The key factor to note is that Christ’s righteousness is credited to us when we are regenerated by the Holy Spirit of life, receive the gift of ‘saving faith’, and put our trust in him. Salvation is by grace alone through faith alone.
However, faith is never alone because it will manifest itself in good works. For the Spirit of Christ not only imparts new life to sinners who were ‘dead in trespasses and sins’, but takes up residence within them, bringing forth the ‘fruit of the Spirit’ in their practical, everyday lives (Galatians 5:22-23).
Thirdly, the resurrection brings reconciliation. On the cross, God was in Christ reconciling the world unto himself ( 2 Corinthians 5:19). But it is the resurrection that confirmed that Christ’s self-offering had been accepted and propitiation was complete. That is why Paul and the other apostles preached ‘Jesus and the resurrection’ (Acts 17:18).
Preachers and teachers have been entrusted with the word of reconciliation. We were once enemies, without strength to save ourselves, worthy of eternal hell because of our sins. But because of his great mercy and grace we are no longer at enmity with God.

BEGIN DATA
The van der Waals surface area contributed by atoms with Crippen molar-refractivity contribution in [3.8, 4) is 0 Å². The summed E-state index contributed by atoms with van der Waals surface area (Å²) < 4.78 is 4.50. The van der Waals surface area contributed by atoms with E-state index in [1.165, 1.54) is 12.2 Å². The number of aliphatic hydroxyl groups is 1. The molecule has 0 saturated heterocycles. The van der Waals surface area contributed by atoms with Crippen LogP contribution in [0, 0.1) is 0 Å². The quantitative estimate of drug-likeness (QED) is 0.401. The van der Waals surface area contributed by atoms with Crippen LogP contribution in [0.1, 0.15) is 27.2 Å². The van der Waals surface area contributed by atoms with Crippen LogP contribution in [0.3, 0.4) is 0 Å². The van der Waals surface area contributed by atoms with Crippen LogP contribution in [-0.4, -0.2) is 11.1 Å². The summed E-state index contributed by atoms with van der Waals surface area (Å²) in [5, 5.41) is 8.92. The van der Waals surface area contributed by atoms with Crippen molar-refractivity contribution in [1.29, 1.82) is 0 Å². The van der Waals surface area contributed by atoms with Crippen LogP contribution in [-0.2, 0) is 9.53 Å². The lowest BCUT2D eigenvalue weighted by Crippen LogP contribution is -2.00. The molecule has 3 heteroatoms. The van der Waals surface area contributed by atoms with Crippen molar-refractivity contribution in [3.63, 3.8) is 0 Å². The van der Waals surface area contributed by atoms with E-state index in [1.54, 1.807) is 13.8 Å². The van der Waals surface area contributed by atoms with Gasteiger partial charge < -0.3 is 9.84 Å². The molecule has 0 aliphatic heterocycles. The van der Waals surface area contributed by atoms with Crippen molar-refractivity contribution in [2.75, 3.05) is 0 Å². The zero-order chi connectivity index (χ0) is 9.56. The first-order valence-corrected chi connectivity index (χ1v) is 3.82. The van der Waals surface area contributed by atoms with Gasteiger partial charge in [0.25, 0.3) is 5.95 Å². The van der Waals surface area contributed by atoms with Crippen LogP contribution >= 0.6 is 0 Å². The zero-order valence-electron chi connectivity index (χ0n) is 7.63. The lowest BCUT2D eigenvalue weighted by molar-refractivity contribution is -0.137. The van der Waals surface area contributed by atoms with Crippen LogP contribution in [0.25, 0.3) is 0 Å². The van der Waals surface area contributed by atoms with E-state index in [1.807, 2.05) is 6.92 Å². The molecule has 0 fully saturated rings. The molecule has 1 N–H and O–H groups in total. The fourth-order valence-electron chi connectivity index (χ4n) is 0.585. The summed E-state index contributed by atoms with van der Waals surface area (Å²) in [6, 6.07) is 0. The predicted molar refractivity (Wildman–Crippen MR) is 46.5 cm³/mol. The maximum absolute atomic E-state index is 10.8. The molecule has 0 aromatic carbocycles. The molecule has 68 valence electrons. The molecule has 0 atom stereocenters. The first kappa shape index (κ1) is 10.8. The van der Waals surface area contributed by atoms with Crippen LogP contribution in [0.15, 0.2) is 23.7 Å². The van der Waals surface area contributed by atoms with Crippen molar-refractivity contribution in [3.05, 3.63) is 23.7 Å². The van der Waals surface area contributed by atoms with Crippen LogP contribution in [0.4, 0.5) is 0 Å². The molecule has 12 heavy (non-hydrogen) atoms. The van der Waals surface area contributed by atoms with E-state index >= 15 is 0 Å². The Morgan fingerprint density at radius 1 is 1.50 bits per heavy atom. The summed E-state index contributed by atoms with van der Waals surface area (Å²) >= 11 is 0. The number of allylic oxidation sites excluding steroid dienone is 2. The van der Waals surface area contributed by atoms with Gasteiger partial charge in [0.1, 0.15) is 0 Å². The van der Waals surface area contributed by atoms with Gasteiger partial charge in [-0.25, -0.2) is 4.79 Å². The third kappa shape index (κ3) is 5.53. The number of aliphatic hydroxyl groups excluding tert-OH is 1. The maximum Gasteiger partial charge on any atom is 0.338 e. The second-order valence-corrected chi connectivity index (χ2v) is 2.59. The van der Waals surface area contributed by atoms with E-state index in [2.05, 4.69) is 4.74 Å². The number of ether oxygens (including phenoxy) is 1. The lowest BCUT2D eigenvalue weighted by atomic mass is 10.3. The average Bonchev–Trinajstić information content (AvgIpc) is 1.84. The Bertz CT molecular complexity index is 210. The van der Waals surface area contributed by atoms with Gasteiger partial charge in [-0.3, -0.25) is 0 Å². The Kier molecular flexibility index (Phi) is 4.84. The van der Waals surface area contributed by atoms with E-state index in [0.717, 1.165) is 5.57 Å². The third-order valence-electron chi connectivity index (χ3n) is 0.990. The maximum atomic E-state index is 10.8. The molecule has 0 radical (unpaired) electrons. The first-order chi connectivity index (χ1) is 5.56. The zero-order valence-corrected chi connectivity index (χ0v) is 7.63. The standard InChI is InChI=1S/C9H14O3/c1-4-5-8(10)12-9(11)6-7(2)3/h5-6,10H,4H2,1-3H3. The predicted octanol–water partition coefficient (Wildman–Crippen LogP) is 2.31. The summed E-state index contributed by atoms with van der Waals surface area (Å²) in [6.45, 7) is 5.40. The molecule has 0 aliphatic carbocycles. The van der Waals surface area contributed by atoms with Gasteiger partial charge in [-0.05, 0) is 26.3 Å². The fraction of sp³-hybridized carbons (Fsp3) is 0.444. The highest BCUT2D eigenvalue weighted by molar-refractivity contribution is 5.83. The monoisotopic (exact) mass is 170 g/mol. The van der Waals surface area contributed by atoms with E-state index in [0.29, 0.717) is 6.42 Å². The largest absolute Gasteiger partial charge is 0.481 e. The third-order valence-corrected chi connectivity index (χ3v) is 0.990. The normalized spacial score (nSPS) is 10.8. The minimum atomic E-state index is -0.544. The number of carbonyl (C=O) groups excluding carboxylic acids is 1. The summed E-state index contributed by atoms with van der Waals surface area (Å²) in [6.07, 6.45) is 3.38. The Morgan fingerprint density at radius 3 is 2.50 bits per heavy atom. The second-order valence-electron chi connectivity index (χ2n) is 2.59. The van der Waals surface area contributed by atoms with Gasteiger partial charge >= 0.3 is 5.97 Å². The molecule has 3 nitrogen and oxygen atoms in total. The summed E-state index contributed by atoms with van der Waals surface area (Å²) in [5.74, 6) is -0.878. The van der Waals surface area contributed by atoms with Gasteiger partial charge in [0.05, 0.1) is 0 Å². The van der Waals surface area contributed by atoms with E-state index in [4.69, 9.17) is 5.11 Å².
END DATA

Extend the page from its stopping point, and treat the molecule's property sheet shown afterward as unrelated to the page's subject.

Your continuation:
Like Joshua in Zechariah’s vision, we are ‘brand[s] plucked out of the fire’, and this should be our testimony to this lost world (Zechariah 3:2; Jude 23). Now we are reconciled to God by the cross (Ephesians 2:16; Romans 5:10). Now we know we have eternal life through the Son of God (1 John 5:13). Now we ‘joy in God through our Lord Jesus Christ, by whom we have …received the reconciliation’ (Romans 5:11 mg).